A strong Congress is essential to India’s democracy: Gadkari

Union Minister of Road Transport and Highways Nitin Gadkari.

Union Minister of Road Transport and Highways Nitin Gadkari. | Photo Credit: PTI

A strong Congress party is needed to prevent regional parties from capturing the Opposition space, said Union Minister and senior Bharatiya Janata Party (BJP) leader Nitin Gadkari while urging Congressman to stick to their convictions and remain with their party.

Speaking at a journalism awards event in Pune on Saturday, the Union Minister for Road Transport and Highways, further said he was “not in the race” for the Prime Minister’s post.

“I am a national politician and am not interested in coming to Maharashtra [State politics] at this stage. Once upon a time, I wasn’t particularly interested in going to the Centre, but am happy there now. I am a conviction-oriented politician and not a particularly ambitious one,” Mr. Gadkari said during a Q&A session conducted by a prominent vernacular newspaper, as part of the event.

Remarking that a strong opposition was a sine qua non for democracy, Mr. Gadkari said a weakened Congress was not desirable for democracy as its place would then be taken by regional parties, which was not a good sign.

“Atal Bihari Vajpayee had lost the Lok Sabha election [in the late 1950s] but had still earned [then Congress PM] Pandit Jawaharlal Nehru’s respect. Hence, in a democracy Opposition’s role is very important. I wish with all my heart that the Congress remains strong. Those in the Congress today must stick to their convictions and remain in the Congress. They must continue to work and not despair of defeat,” said the BJP leader, speaking on the Congress’ rout in the recent Assembly elections in five States.

Mr. Gadkari said one ought not to ‘desert’ one’s ideology or party merely out of electoral despair.

“Every party will get its day. The point is to keep working on,” he said, adding that the ruling party and the Opposition were akin to the two wheels of democracy.

He recalled how he was once discouraged in the early 1980s from continuing with the BJP by late Congressman from Nagpur, Dr. Shrikant Jichkar, at a time when the saffron party’s fortunes were at an all-time low.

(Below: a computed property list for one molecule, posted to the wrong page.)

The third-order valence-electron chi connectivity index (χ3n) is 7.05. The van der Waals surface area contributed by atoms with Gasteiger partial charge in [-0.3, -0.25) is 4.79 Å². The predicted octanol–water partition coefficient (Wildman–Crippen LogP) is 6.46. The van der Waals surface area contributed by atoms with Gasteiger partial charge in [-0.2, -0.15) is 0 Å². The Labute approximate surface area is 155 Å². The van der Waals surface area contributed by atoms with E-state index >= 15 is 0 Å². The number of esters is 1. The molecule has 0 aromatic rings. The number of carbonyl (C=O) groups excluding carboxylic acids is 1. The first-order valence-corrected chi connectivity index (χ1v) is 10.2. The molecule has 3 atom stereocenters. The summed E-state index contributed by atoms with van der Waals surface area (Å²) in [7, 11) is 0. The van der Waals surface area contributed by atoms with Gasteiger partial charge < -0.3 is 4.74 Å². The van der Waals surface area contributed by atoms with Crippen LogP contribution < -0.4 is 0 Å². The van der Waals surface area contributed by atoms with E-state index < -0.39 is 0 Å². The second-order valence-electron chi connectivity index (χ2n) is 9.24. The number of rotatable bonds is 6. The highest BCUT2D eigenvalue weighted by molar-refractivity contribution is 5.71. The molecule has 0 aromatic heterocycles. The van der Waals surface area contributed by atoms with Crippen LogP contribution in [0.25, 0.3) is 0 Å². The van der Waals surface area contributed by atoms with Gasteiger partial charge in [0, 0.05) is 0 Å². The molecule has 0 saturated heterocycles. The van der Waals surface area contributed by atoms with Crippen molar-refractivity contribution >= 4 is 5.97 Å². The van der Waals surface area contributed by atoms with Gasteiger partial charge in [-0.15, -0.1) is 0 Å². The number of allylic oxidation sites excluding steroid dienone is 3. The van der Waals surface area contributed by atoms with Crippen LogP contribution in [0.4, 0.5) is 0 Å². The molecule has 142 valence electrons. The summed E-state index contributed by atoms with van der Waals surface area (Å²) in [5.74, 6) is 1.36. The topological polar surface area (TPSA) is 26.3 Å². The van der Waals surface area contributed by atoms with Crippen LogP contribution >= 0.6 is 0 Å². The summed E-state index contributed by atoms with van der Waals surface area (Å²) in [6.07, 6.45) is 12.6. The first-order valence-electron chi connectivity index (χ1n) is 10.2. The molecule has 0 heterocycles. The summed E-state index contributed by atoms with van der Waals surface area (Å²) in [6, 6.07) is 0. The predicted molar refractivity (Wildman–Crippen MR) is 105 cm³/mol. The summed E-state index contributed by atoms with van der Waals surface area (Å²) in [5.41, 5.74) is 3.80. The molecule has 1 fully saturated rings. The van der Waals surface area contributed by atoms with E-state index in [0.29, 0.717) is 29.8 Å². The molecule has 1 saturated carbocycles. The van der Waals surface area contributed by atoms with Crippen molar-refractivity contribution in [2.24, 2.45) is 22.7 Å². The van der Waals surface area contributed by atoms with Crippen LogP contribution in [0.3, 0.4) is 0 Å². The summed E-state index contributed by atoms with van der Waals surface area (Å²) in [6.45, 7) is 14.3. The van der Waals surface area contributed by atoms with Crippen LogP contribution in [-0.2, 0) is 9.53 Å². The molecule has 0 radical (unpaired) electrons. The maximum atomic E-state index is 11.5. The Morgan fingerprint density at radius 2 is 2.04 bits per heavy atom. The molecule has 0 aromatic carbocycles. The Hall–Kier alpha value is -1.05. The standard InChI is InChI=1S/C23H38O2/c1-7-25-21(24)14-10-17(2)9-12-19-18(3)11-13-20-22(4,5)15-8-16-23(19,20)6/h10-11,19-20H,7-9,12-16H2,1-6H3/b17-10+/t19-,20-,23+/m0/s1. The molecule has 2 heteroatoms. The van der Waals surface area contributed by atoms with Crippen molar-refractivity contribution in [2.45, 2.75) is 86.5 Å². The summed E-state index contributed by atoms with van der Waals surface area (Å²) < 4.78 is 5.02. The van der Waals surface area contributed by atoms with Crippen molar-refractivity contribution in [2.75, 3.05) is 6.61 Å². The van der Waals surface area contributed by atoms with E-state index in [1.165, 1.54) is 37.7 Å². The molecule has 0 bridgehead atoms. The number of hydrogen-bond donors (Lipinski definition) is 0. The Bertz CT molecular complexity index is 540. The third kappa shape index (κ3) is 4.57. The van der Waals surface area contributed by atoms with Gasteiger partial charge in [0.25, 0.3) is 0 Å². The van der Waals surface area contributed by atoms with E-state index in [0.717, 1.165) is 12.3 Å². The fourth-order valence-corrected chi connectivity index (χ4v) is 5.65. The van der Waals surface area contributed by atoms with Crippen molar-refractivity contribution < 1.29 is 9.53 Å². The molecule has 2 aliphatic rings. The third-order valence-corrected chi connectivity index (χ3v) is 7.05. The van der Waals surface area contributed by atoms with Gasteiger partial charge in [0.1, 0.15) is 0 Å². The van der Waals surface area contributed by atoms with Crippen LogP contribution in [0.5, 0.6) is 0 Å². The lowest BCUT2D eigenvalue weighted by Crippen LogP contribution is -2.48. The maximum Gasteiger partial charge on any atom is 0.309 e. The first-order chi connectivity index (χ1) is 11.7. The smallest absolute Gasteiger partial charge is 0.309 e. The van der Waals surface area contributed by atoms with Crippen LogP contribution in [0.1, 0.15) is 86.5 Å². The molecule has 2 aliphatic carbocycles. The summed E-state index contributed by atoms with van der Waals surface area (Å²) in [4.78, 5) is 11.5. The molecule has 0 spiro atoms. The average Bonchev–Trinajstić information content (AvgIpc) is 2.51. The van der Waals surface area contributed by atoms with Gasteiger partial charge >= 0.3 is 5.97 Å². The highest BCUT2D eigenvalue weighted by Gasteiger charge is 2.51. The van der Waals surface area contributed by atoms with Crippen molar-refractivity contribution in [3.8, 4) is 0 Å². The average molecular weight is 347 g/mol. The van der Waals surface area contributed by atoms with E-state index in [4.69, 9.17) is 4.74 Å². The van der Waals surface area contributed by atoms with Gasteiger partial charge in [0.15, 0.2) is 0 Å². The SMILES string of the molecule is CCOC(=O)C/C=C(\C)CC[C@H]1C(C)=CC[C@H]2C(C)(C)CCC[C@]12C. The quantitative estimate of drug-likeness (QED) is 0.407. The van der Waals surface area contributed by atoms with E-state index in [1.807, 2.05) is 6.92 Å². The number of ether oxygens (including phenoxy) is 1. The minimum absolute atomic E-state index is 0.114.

“Yet, I stuck to my convictions and persevered with the BJP, which saw its fortunes soar under Atal Bihari Vajpayee’s leadership to become the party it is today,” Mr. Gadkari said.  

The Minister observed that while there could be differences in thought (between leaders of different political parties), it did not mean they were enemies, while underscoring Maharashtra’s political tradition where people managed to get along despite differences.

Mr Gadkari’s comments come in the wake of a war of words between the tripartite ‘Maha Vikas Aghadi’ (MVA) coalition of the Shiv Sena, the NCP and the Congress. and the opposition BJP in Maharashtra following a series of raids on MVA leaders and their kin, including the Enforcement Directorate’s recent raid on Chief Minister Uddhav Thackeray’s brother-in-law.

“Maharashtra has preserved this tradition where people of differing ideologies and viewpoints have coexisted… This kind of politics [of malice] is not acceptable to Maharashtra’s political culture. Today, rather than differing viewpoints or ideologies, the problem is of no ideology but rank opportunism,” Mr. Gadkari said, observing that the politics of the day seemed increasingly based on convenience rather than conviction.

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Printable version | Jun 2, 2022 3:33:58 pm |